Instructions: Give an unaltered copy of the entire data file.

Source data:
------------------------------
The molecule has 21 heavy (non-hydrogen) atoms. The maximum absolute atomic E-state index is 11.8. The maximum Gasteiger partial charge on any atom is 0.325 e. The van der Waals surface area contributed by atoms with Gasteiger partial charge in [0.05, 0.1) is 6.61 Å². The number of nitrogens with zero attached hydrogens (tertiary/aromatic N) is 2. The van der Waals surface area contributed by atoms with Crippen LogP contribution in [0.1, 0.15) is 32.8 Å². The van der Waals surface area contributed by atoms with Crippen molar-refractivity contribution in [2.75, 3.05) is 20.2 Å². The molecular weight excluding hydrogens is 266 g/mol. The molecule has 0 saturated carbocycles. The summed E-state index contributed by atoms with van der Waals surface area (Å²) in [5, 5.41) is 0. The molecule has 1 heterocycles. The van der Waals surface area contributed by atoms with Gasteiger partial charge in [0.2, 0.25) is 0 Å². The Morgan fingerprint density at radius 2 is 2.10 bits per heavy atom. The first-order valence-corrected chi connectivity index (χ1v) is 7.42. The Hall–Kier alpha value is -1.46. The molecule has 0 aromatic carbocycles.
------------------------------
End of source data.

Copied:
The molecule has 21 heavy (non-hydrogen) atoms. The maximum absolute atomic E-state index is 11.8. The maximum Gasteiger partial charge on any atom is 0.325 e. The van der Waals surface area contributed by atoms with Gasteiger partial charge in [0.05, 0.1) is 6.61 Å². The number of nitrogens with zero attached hydrogens (tertiary/aromatic N) is 2. The van der Waals surface area contributed by atoms with Crippen LogP contribution in [0.1, 0.15) is 32.8 Å². The van der Waals surface area contributed by atoms with Crippen molar-refractivity contribution in [2.75, 3.05) is 20.2 Å². The molecular weight excluding hydrogens is 266 g/mol. The molecule has 0 saturated carbocycles. The summed E-state index contributed by atoms with van der Waals surface area (Å²) in [5, 5.41) is 0. The molecule has 1 heterocycles. The van der Waals surface area contributed by atoms with Gasteiger partial charge in [0.2, 0.25) is 0 Å². The Morgan fingerprint density at radius 2 is 2.10 bits per heavy atom. The first-order valence-corrected chi connectivity index (χ1v) is 7.42. The Hall–Kier alpha value is -1.46. The molecule has 0 aromatic carbocycles.